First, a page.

You should consume a maximum of 5000 IU of vitamin A per day. In order to avoid consuming too much vitamin A, eat fewer eggs or consume only the whites, start consuming low-fat or fat-free dairy products, and check the concentration of vitamin A in your multivitamin supplements
Step 6. Get the right amount of vitamin A
This compound is important for bone growth. However, if you consume too much of it, it could contribute to the loss of bone material. Men in adolescence and adulthood should consume approximately 3,000 IU of vitamin D and women in these same age ranges, about 2,310 IU.
For reference, 30 grams (1 ounce) of chedar cheese contains approximately 300 IU of vitamin A and a cup of whole milk, 500 IU
Part 2 of 2: Making Lifestyle Changes to Support Bone Health
Step 1. Get enough exercise
Regularly do weight-bearing exercises, such as walking, jogging, stair climbing, cycling, and lifting weights. Regular exercise should include approximately 30 minutes of physical activity 5 days a week. Bones benefit from occasional stress, such as weight bearing exercises, because without stress they lose calcium. The bones will get stronger the more you use them.
Some studies have shown that sedentary lifestyles are harmful to bone health, as people do not get the exercise their bodies need. Also, because sitting too much time is bad for the spine, both are detrimental situations
Step 2. Try to sleep for at least 8 hours each night
Sufficient sleep is important for bone health, as the body repairs broken down tissues while you sleep. Make sure you sleep in a position that helps your spine stay straight. If you prefer to sleep on your side, place a pillow between your knees to keep your spine aligned. If you prefer to sleep on your back, put a pillow under your knees.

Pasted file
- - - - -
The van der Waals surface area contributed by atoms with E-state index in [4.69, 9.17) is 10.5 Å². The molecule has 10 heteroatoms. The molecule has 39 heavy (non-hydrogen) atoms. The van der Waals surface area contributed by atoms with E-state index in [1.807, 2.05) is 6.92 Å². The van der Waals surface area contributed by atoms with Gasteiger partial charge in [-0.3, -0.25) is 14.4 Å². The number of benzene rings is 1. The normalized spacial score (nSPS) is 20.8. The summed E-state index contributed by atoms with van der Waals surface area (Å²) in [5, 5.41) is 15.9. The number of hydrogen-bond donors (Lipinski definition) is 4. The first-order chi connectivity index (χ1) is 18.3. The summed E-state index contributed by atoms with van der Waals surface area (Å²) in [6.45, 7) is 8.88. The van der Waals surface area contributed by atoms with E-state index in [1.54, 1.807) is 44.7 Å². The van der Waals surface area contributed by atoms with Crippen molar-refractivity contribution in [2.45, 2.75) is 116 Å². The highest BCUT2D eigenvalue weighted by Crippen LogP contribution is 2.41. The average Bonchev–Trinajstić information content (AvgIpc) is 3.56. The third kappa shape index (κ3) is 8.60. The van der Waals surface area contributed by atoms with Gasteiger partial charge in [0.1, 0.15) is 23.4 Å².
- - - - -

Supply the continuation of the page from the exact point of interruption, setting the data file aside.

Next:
All bodies require a different type of mattress, so you should try a few before deciding on one in particular. Try not to buy one that is firm enough to create pressure points, as this will cause back pain
Step 3. Develop good posture
This is a point that not many people take into consideration. There are simple ways to improve posture when sitting, standing, lying down, and standing up. You will be surprised how straight your back will feel after a few days keeping your spine aligned.
- While sitting, lie on the backrest with your spine straight. Keep your knees at a 90 degree angle and your feet flat on the ground. Get up and move around a little, at least every 30 minutes.
- When lifting objects, squat down with your spine straight instead of leaning forward. Lift the weight from your knees and not your back. Avoid twisting and jerking movements.
- Most people have less trouble standing up with good posture. Make sure you don't hunch over and try to keep your spine straight.
Step 4. Avoid smoking and drinking excessively
Nicotine and alcohol weaken bones and make them more brittle by depleting their calcium content. Going to bed after drinking will prevent your body from going through the sleep cycles necessary for full rest. This could cause you to have poor posture when sleeping or to toss and turn, which is bad for your skeletal system.
Step 5. Ask your doctor to help you with prevention
If you have osteoporosis or are at risk of developing it, you should ask your doctor for help to prevent or treat it. Tell him about your bone health concerns and if he or she thinks taking nutritional supplements is necessary. Keep your doctor up-to-date on any occurrences and mention the condition of your bones in your annual physical exam.